Every time I leave an exhibition I promised myself to write about it as soon as I get home. Even if it’s short, even if it’s just my modest thoughts and opinions, but most of the time I end up procrastinating. Sometimes I wish that I was running a food or fashion blog, talking about my lunch or my outfit of the day sounds more appealing that sharing my feelings on an artist work. However, when I created this platform I wanted to make sure to not make this all thing about me, but to give a stage to creativity, to artists and sharing art daily with an easy going approach.
So I’m going to try to be more spontaneous with my reviews, and think less ahead. “Seize the day” they said right?
Lactose Intolerance by Simon Fujiwara in view at the Dvir Gallery until April 25
Simon Fujiwara took us on an uncommon journey through the three exhibition floors of the Dvir Gallery. We started at the bottom (like we always do) to find ourselves in North Korea. Let me explain, the artist commissioned seven paintings of milk (all oil on canvas, but one in acrylic) to the Mansudae Art Studio (a kind of art factory) located in North Korea in a region where no fresh milk is produce due to high level of lactose intolerance among its locals (the frequency of lactose intolerance ranges from 5% in Northern Europe to 90% in some African and Asian countries).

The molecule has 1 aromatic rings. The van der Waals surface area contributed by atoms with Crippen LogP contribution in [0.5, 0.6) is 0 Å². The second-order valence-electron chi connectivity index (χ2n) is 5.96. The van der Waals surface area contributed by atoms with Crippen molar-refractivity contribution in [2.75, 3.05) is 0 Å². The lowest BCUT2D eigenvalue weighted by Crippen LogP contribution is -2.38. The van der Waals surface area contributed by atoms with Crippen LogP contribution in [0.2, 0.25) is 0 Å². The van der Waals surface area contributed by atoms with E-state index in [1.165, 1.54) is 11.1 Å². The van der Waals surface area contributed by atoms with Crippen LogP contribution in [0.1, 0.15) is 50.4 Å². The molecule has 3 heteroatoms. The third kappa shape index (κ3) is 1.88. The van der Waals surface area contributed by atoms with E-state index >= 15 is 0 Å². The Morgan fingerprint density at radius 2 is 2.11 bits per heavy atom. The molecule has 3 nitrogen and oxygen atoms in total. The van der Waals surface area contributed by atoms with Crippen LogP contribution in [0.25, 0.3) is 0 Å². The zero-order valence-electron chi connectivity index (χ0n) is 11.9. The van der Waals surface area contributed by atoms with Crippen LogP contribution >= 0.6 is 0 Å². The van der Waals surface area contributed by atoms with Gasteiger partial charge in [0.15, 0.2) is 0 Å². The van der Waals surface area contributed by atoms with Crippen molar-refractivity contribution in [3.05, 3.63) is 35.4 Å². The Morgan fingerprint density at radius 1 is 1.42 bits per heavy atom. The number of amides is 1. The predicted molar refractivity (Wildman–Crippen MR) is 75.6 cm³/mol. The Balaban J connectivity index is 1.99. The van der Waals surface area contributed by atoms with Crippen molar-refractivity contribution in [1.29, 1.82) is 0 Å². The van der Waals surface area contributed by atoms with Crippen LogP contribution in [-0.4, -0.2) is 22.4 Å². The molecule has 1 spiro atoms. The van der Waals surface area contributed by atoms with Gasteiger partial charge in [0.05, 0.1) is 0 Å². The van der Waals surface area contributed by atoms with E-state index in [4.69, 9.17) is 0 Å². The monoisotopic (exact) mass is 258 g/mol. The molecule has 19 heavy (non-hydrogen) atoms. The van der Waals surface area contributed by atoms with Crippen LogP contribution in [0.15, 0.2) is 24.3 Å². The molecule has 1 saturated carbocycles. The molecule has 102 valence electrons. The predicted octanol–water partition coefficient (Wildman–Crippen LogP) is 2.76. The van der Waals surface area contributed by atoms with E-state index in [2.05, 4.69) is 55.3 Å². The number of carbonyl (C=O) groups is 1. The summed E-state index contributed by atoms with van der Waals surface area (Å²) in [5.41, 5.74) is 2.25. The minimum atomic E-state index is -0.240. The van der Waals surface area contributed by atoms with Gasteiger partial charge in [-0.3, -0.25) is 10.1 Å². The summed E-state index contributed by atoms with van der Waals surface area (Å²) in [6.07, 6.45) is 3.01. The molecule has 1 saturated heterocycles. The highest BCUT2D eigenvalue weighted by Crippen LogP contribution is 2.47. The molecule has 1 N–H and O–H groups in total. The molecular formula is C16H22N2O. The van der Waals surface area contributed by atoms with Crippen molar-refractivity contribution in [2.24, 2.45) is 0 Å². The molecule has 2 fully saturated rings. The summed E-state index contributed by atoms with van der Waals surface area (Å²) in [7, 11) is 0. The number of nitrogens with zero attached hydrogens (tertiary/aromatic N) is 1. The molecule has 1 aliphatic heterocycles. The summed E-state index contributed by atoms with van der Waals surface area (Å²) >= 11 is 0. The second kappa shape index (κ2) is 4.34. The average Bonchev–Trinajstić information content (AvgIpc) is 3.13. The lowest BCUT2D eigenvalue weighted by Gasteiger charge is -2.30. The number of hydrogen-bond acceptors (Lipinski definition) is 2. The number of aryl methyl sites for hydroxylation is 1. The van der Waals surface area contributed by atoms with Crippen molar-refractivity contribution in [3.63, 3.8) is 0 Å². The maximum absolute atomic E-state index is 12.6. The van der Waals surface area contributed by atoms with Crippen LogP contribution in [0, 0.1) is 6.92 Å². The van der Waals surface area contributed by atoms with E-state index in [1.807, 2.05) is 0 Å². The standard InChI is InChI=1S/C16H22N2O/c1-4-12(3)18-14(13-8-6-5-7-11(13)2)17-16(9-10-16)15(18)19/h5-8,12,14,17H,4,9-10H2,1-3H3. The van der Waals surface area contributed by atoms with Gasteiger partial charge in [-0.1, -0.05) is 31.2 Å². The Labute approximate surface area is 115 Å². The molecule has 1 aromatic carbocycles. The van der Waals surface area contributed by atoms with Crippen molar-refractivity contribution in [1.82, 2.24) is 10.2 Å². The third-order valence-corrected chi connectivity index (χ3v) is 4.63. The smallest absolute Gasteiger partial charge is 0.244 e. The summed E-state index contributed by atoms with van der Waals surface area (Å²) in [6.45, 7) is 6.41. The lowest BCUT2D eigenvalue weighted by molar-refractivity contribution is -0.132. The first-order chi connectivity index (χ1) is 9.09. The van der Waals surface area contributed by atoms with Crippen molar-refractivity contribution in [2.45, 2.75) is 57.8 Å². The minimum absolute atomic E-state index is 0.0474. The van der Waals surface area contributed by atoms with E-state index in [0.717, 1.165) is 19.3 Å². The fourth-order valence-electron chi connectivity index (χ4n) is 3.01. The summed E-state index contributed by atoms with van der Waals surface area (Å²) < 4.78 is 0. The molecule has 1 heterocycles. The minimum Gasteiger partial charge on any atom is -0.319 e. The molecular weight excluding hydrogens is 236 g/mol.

The large scale paintings are therefore anonymous, and no credits is given to the artists. The use of the oil on canvas gives a traditional dimension to the paintings, a touch from another time even though the style is so pristine and clear that we can also feel a certain mechanism in the way they were executed. The paintings for me felt objectified, but I can’t tell for sure that the artist was going for the painting/object perception.
On the second floor, we found ourselves back in Israel, more precisely in the Kibbutz of Ein Harod well known for its dairy farm. The series of paintings presented were made by Israeli cows. Yes by cows, after all who better than them knows about lactation and milk? These abstract paintings made by anonymous cows in a dairy factory (the canvases were put on their floors during their milking session) weirdly echo the ones made by the Korean artists in their art factory.
Our last stop is in Germany. I honestly still did not connect this third part with the rest, but really enjoy “Merkel”. Also presenting abstract paintings that apparently when all put together represent a giant portrait of German Chancellor Angela Merkel. Made with the help of the Chancellor’s make-up assistant, the linen are cover with the make-up that is use everyday on the leader face. Not obvious at first sight, but after knowing the approach behind the paintings we feel a strange intimacy with Merkel, like we were standing so close from her face.